New flooring is one of the most impactful decisions you can make when considering a home renovation or a room makeover. Most people choose flooring based on its visual appeal, but there are other considerations, too. Ideally, it will stand up well to daily wear-and-tear, is easy to clean, and is comfortable to walk on. Bamboo flooring checks off all the boxes. It's also often less expensive than wood flooring options and is more friendly to the environment.
Wood may be a popular flooring choice, but there’s been a rampant demand for bamboo over the last decade. Bamboo is actually a grass, not a wood. While it takes years for a tree to grow and mature, bamboo plants grow quickly. After the producers harvest the stalks, the plant continues to grow, reaching full maturity in three to six years. The plant is incredibly strong, generates about 35% more oxygen than trees, and absorbs 12 metric tons of carbon dioxide each year.
The majority of manufacturers use Moso bamboo (Phyllostachys edulis) for flooring. This species grows in China and Southeast Asia. Of the more than 10,000 varieties of bamboo, Moso grows the tallest, reaching up to 60 feet. It can grow three feet in one day and produces the densest, hardest fibers of any other species.
Bamboo fits with any decor style but is especially attractive for contemporary interiors. It has an organic grain variation, ranging from light blonde to darker grained versions. The colors consist primarily of natural and caramelized tones. Although there isn’t huge diversity in color choices, you’ll find that most of bamboo flooring’s uniqueness develops during manufacturing. It’s the plank’s structure that provides intriguing visual aspects.
For those who love the look of natural bamboo, horizontal flooring is the closest in appearance. Bamboo strips are cut, then laminated together to form planks. Looking at the surface, you’ll see three rows with visible nodes — the distinctive joints of the bamboo stalk. These “knuckles” produce darker shadings where the planks come together. Horizontal bamboo offers a homey, textured vibe due to the neutral colors, the softness of the grain, and the unique characteristics of the knuckles. It’s not as hard as the stranded version, however, which means it’s less suitable for high-traffic areas.
For people who love clean, contemporary interiors, vertical bamboo is a perfect choice. Manufacturers begin with narrow pieces of bamboo, placed upright on their edges, then laminated together. Vertical bamboo flooring usually has less color variation and a more uniform look, making it ideal for large spaces. The consistency of the grain adds to the overall elegance of the flooring.
If you like darker-colored flooring, carbonized bamboo may be just what you’re looking for. The difference between carbonized and other types lies in the production: it is processed in a carbonized oven. The heat allows a darker, deeper color to seep throughout the entire plank, not just the top layer. While it’s comparable in appearance to stained hardwood floors, the carbonizing process is more permanent and won’t fade as quickly as a wood stain.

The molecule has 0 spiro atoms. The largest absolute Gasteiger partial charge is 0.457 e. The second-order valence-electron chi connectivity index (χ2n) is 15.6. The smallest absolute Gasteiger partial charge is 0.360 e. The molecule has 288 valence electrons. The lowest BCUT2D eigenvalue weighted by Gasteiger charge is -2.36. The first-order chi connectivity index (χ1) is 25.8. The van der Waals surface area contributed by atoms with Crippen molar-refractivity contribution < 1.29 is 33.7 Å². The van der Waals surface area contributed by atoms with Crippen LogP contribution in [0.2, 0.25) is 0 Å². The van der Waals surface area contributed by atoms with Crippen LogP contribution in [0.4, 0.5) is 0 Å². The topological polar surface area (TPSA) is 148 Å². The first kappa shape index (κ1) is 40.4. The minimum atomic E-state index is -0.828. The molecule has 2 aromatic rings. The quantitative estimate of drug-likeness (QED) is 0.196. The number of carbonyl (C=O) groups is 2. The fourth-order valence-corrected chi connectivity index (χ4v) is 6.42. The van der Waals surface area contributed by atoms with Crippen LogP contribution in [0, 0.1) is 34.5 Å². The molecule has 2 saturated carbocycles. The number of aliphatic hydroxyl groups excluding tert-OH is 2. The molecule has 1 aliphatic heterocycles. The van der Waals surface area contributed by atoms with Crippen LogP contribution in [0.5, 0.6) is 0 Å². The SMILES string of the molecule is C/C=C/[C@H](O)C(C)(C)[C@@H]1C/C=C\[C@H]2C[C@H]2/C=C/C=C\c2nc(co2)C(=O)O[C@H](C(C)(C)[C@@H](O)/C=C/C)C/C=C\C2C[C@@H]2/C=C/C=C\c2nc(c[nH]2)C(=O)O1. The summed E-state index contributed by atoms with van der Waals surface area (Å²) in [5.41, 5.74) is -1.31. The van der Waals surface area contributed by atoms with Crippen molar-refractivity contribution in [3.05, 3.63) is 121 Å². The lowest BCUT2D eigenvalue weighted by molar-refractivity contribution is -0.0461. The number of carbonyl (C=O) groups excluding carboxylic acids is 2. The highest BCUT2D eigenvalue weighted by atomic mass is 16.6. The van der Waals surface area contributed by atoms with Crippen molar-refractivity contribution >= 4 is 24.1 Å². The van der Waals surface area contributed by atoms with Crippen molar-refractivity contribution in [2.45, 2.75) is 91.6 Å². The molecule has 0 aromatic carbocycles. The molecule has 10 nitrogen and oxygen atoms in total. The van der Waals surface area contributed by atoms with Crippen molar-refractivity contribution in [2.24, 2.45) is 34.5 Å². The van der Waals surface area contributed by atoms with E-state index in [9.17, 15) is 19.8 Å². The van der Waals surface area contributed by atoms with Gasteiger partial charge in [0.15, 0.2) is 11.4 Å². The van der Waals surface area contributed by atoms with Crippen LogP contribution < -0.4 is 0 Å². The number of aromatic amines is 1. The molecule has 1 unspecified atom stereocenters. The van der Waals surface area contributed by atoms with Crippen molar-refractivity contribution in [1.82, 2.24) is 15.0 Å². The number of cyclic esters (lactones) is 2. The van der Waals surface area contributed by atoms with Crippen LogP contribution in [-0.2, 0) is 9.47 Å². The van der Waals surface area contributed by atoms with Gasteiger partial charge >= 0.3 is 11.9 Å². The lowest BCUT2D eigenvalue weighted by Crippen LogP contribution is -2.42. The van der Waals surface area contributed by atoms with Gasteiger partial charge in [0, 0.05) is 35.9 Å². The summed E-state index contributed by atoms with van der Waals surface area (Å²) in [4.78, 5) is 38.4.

Denser than the other types of bamboo flooring, strand or woven bamboo is the most durable type. The construction begins with long, shredded bamboo stalks. The manufacturer then compresses them into a solid form, coats them with a resin glue, and compresses them into boards via a heat process. This process leads to super-durable flooring, but also allows for gorgeous cherry, ash, or oak finishes that are just as beautiful as any hardwood flooring option.
The least expensive option, manufacturers develop engineered bamboo by laminating an extremely thin layer of bamboo onto plywood. Some types have waterproofing solutions applied to the backs of the planks. Although the engineered creation looks like solid lengths of bamboo, because its content is much lower than horizontal, vertical, or strand types, the cost is greatly reduced. It works well in areas where there is high moisture content, such as laundry rooms and bathrooms.
You’ll find click-and-lock planks, tongue-in-groove planks, and nail-down planks in most types of bamboo flooring, making for an easier installation for DIY enthusiasts. But if you prefer to let a professional do the job, installation costs are similar to those for hardwood flooring. Most manufacturers warn not to install over radiant heating. The upkeep is similar to hardwood floors.
On the Janka Hardness Scale, a rating system that determines the hardness of wood species, horizontal bamboo ranks similarly to standard northern red oak, averaging around 1320. Quality vertical bamboo is around 1450, while strand woven bamboo flooring ranges from 3000 to 5000. Carbonized bamboo is the softest of bamboo flooring options, with a Janka Hardness rating between 1000 and 1100. Despite its hardness and durability, however, bamboo flooring can dent or scratch, just like hardwood.